With 63 state parks and historic sites, from the Appalachian Mountains to the Atlantic sea islands, more and more adventurers are picking Georgia for their outdoor expeditions. Anchored by the mass metropolis of Atlanta on the north end, and graced by the Southern charm of Savannah in the south, Georgia offers plenty of adventure in between, with some of the highest peaks, prettiest waterfalls, and the best shelling in the South. Grab your tent, your best broken-in boots, or the car-camping accoutrements – camping in Georgia is waiting for you!
The Chattahoochee Forest is a popular camping destination, but it can be hard to escape the hustle and bustle, especially at the Chattooga and Blue Ridge recreation areas. Luckily Three Forks Campground at the Appalachian Trail offers an escape from the hubbub of more popular sites. Enjoy multiple waterfalls, trout streams, and gnarled trees, all in an old-growth forest. There’s also access to several trails – the perfect home base to get some serious day hiking done.
Enamored by all of your options for camping in Georgia? We are too! With its stunning biodiversity (home to the greatest concentration of salamander species in the world), lush forests, and verdant bottomlands, it’s well-worth a trip. For a great taste of the beauty, try the Bear Creek Trail, with its adjacent campground. Winding through a beautiful stream valley, this trek takes you past the second-largest tree in Georgia, burbling waterfalls, and plenty of wildflowers for your 5.7 mile round-trip hike.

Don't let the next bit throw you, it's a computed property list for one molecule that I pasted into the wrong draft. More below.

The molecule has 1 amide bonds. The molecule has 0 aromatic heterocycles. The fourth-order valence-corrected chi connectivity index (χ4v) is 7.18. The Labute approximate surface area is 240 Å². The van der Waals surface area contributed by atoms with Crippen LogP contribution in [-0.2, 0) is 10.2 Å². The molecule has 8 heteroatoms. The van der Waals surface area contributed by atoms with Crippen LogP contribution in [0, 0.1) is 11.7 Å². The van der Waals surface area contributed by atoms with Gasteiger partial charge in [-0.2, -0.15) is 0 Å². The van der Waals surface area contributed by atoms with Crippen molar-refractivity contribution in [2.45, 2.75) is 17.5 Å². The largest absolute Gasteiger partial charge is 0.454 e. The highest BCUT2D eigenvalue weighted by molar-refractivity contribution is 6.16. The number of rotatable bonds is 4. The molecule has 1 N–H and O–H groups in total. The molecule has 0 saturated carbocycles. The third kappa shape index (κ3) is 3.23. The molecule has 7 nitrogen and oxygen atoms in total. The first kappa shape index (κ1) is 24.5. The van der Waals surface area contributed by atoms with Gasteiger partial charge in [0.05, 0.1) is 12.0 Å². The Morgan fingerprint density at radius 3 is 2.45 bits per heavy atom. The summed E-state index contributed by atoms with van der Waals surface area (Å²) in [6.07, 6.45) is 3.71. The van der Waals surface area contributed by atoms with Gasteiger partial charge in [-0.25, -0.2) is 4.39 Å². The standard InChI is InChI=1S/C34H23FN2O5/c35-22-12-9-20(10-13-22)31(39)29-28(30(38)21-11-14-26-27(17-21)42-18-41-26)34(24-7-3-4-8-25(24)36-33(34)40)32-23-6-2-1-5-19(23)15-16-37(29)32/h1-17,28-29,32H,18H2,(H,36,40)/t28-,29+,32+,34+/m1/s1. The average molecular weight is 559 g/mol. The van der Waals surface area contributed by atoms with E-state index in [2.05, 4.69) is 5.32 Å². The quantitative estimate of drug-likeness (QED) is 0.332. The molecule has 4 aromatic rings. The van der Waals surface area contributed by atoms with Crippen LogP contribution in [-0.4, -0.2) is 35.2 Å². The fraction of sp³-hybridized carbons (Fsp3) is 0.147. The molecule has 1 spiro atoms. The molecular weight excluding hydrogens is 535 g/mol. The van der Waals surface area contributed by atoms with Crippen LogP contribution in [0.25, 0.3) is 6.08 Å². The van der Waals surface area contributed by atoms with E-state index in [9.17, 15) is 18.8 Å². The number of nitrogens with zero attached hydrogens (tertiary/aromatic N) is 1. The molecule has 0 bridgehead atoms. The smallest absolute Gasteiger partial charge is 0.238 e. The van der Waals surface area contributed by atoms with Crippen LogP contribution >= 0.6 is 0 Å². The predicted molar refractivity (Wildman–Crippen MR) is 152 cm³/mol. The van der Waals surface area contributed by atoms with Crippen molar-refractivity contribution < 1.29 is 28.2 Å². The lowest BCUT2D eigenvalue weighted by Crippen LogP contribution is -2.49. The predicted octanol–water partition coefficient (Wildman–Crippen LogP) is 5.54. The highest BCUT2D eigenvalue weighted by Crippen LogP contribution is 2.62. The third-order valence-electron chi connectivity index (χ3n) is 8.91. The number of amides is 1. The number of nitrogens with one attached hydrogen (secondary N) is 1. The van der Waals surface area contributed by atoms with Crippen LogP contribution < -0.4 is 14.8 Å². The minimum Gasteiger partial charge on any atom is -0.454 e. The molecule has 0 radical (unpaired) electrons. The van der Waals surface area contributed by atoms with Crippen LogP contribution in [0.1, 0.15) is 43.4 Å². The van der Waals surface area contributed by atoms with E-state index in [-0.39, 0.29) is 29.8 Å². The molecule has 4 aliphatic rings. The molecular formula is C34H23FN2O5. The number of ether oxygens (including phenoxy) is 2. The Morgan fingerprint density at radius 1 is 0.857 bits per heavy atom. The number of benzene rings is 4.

But if you’re looking for something different than the Chattahoochee area, check out the Silver Comet Trail, a short jaunt north of Atlanta – perfect for weekend warriors eager to get out into nature. Free and paved, at just over 61 miles long, the Silver Comet trail is built on abandoned rail lines. The path winds through residential areas and forests alike, where you’ll find everything from tunnels to trestles, bike rental shops to wheelchair access points. Find camping in Georgia along the way and get as close to the natural beauty as possible.
Whichever route you choose - mountains or flatlands, waterfalls or sea - you can be sure to find some of the best camping in Georgia off the beaten trail with The Dyrt!
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This is a private RV park where the sites are privately owned. Many owners do rent out their sites daily, weekly, and even monthly. The best way to find out any availability is thru their Facebook Page and contact the current rep who assists owners in managing rentals as re-sales.